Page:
(a) if the member, former member or retired member does not have a spouse on the date of death; or

(b) if the member, former member or retired member is living separate and apart from his or her spouse on the date of death. 2010, c. 9, s. 33 (6).

At trial, the judge held that Mrs. Carrigan and Ms. Quinn were both spouses as defined by section 1 of the PBA: Mrs. Carrigan on account of her legal marriage to Mr. Carrigan and Ms. Quinn because she was in a common law relationship with Mr. Carrigan that lasted until his death.

The trial judge found that reference to “the spouse” in section 48(1) meant that there could only be one spouse entitled to the benefit. This meant that the benefit could not be divided between two people. The trial judge also found that section 48(3) excluded Mrs. Carrigan since the Carrigans lived apart at his death. Therefore, the trial judge held that Ms. Quinn was entitled to the death benefit as she lived with Mr. Carrigan until his death.

Another issue was whether the benefit should go to the named beneficiaries, Mrs. Carrigan and her daughters, under section 48(6). The trial judge read section 48(6) to apply only where there is “no eligible spouse.” The trial judge held that section 48(6) did not apply because Ms. Quinn counted as an eligible spouse.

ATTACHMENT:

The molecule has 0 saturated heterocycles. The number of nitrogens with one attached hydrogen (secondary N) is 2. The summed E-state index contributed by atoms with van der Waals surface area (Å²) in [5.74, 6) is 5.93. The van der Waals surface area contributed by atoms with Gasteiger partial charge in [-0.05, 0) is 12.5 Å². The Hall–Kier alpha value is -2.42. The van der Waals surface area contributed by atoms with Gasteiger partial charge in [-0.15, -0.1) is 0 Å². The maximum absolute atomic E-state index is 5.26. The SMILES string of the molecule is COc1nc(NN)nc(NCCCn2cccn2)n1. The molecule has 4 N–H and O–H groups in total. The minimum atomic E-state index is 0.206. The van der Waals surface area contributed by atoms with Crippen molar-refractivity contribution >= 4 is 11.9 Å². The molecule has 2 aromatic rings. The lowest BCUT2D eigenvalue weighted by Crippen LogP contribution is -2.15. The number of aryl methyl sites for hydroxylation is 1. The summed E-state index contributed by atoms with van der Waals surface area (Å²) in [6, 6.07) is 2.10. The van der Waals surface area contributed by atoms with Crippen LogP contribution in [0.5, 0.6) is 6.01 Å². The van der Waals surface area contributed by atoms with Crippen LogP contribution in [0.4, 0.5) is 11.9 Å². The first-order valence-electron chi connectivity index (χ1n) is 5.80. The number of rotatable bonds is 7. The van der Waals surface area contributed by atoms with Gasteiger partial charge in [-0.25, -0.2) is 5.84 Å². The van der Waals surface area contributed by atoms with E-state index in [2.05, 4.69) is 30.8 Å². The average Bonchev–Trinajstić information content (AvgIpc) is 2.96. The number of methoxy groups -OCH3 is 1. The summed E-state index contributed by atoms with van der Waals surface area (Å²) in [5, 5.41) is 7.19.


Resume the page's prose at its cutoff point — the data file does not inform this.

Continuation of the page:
Appeal decision

At the Court of Appeal, the three judge panel was split. The leading opinion was written by Judge Juriansz, the dissent by Judge LaForme and the concurring opinion by Judge Epstein.

Juriansz J.A.

On appeal, the primary issue was whether the death benefit should go to Ms. Quinn as a spouse under section 48(1) or Mrs. Carrigan and her daughters as the named beneficiaries under section 48(6). In line with the trial court, Juriansz J.A. held that both Mrs. Carrigan and Ms. Quinn constitute spouses for the purposes of section 48 of the PBA.

In the trial decision, the judge held that section 48(3) imposed a “requirement” that the spouse and the member could not be living apart at the time of the member’s death. This excluded Mrs. Carrigan from consideration as an eligible spouse. However, Juarinsz J.A. held that section 48(3) does not create a requirement for cohabitation. Instead, section 48(3) creates a condition which, if satisfied, renders section 48(1) inapplicable. The trial judge erred in applying section 48(1) when the facts activated section 48(3).

Section 48(3) is applicable because Mr. and Mrs. Carrigan were living apart at the time of his death. The language of section 48(3) makes it clear that the criteria can only apply to a married spouse as the definition of common law spouse is contingent on cohabitation. Since the circumstance contemplated in section 48(3) exists, section 48(1) is inapplicable. Where section 48(1) does not apply, the priority that a spouse receives under the law is nullified.

Therefore, section 48(6) applies. The fact that Mrs. Carrigan and Ms. Quinn are spouses is secondary to the priority of the named beneficiaries: Mrs. Carrigan and her daughters.

LaForme J.A.